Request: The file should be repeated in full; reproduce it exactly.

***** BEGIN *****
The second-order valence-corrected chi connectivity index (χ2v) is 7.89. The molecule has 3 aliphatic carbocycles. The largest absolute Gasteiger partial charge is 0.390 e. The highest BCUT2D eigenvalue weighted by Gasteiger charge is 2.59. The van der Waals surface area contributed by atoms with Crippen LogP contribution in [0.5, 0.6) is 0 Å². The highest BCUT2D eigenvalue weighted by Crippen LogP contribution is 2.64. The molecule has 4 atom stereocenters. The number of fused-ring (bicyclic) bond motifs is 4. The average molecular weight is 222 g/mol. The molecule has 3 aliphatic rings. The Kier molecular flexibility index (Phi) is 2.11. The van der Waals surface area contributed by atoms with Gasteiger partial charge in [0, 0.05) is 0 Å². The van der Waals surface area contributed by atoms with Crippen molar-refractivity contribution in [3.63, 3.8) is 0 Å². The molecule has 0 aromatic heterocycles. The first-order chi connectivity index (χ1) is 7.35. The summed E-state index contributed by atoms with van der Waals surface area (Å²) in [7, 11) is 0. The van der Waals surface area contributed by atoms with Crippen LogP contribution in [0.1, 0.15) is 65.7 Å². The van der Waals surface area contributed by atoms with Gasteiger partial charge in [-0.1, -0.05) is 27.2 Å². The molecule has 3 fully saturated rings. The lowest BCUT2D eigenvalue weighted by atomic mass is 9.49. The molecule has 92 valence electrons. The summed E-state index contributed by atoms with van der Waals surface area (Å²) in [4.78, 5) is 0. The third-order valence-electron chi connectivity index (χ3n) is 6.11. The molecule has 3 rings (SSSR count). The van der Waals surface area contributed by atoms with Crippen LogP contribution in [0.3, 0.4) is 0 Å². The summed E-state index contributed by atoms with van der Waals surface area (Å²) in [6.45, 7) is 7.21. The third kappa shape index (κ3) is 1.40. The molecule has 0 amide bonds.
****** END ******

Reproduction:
The second-order valence-corrected chi connectivity index (χ2v) is 7.89. The molecule has 3 aliphatic carbocycles. The largest absolute Gasteiger partial charge is 0.390 e. The highest BCUT2D eigenvalue weighted by Gasteiger charge is 2.59. The van der Waals surface area contributed by atoms with Crippen LogP contribution in [0.5, 0.6) is 0 Å². The highest BCUT2D eigenvalue weighted by Crippen LogP contribution is 2.64. The molecule has 4 atom stereocenters. The number of fused-ring (bicyclic) bond motifs is 4. The average molecular weight is 222 g/mol. The molecule has 3 aliphatic rings. The Kier molecular flexibility index (Phi) is 2.11. The van der Waals surface area contributed by atoms with Gasteiger partial charge in [0, 0.05) is 0 Å². The van der Waals surface area contributed by atoms with Crippen molar-refractivity contribution in [3.63, 3.8) is 0 Å². The molecule has 0 aromatic heterocycles. The first-order chi connectivity index (χ1) is 7.35. The summed E-state index contributed by atoms with van der Waals surface area (Å²) in [7, 11) is 0. The van der Waals surface area contributed by atoms with Crippen LogP contribution in [0.1, 0.15) is 65.7 Å². The van der Waals surface area contributed by atoms with Gasteiger partial charge in [-0.1, -0.05) is 27.2 Å². The molecule has 3 fully saturated rings. The lowest BCUT2D eigenvalue weighted by atomic mass is 9.49. The molecule has 92 valence electrons. The summed E-state index contributed by atoms with van der Waals surface area (Å²) in [4.78, 5) is 0. The third-order valence-electron chi connectivity index (χ3n) is 6.11. The molecule has 3 rings (SSSR count). The van der Waals surface area contributed by atoms with Crippen LogP contribution in [0.3, 0.4) is 0 Å². The summed E-state index contributed by atoms with van der Waals surface area (Å²) in [6.45, 7) is 7.21. The third kappa shape index (κ3) is 1.40. The molecule has 0 amide bonds.